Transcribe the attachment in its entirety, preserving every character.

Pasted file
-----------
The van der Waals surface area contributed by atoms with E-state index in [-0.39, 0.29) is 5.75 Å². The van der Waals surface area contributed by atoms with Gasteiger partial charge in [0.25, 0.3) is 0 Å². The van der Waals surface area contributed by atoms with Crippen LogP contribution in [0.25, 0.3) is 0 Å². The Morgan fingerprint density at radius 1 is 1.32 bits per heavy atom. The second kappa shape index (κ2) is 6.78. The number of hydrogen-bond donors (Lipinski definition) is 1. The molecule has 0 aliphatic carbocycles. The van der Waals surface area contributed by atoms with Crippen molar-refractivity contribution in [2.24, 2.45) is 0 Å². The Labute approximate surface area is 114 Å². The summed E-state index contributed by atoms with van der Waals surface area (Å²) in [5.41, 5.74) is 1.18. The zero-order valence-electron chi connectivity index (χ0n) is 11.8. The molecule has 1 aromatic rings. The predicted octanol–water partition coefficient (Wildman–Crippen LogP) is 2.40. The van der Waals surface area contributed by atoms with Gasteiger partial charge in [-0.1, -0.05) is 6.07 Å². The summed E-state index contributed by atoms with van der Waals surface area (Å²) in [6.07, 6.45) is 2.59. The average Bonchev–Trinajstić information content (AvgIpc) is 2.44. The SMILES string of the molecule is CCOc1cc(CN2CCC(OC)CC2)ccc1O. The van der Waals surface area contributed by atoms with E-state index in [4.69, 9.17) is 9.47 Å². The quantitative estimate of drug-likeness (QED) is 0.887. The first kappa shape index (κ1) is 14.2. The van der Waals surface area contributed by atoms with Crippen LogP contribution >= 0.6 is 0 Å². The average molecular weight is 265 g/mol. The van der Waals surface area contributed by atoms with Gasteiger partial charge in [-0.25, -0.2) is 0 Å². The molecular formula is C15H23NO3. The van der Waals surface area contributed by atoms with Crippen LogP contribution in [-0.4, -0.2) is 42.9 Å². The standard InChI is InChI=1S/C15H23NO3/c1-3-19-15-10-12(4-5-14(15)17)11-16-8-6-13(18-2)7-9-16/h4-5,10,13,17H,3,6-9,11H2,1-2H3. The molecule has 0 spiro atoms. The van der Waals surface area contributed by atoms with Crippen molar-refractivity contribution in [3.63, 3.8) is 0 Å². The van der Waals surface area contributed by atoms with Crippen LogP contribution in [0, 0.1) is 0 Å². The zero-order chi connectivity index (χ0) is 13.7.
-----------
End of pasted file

The van der Waals surface area contributed by atoms with E-state index in [-0.39, 0.29) is 5.75 Å². The van der Waals surface area contributed by atoms with Gasteiger partial charge in [0.25, 0.3) is 0 Å². The van der Waals surface area contributed by atoms with Crippen LogP contribution in [0.25, 0.3) is 0 Å². The Morgan fingerprint density at radius 1 is 1.32 bits per heavy atom. The second kappa shape index (κ2) is 6.78. The number of hydrogen-bond donors (Lipinski definition) is 1. The molecule has 0 aliphatic carbocycles. The van der Waals surface area contributed by atoms with Crippen molar-refractivity contribution in [2.24, 2.45) is 0 Å². The Labute approximate surface area is 114 Å². The summed E-state index contributed by atoms with van der Waals surface area (Å²) in [5.41, 5.74) is 1.18. The zero-order valence-electron chi connectivity index (χ0n) is 11.8. The molecule has 1 aromatic rings. The predicted octanol–water partition coefficient (Wildman–Crippen LogP) is 2.40. The van der Waals surface area contributed by atoms with Gasteiger partial charge in [-0.1, -0.05) is 6.07 Å². The summed E-state index contributed by atoms with van der Waals surface area (Å²) in [6.07, 6.45) is 2.59. The average Bonchev–Trinajstić information content (AvgIpc) is 2.44. The SMILES string of the molecule is CCOc1cc(CN2CCC(OC)CC2)ccc1O. The van der Waals surface area contributed by atoms with E-state index in [4.69, 9.17) is 9.47 Å². The quantitative estimate of drug-likeness (QED) is 0.887. The first kappa shape index (κ1) is 14.2. The van der Waals surface area contributed by atoms with Crippen LogP contribution >= 0.6 is 0 Å². The average molecular weight is 265 g/mol. The van der Waals surface area contributed by atoms with Gasteiger partial charge in [-0.25, -0.2) is 0 Å². The molecular formula is C15H23NO3. The van der Waals surface area contributed by atoms with Crippen LogP contribution in [-0.4, -0.2) is 42.9 Å². The standard InChI is InChI=1S/C15H23NO3/c1-3-19-15-10-12(4-5-14(15)17)11-16-8-6-13(18-2)7-9-16/h4-5,10,13,17H,3,6-9,11H2,1-2H3. The molecule has 0 spiro atoms. The van der Waals surface area contributed by atoms with Crippen molar-refractivity contribution in [3.63, 3.8) is 0 Å². The van der Waals surface area contributed by atoms with Crippen LogP contribution in [0, 0.1) is 0 Å². The zero-order chi connectivity index (χ0) is 13.7.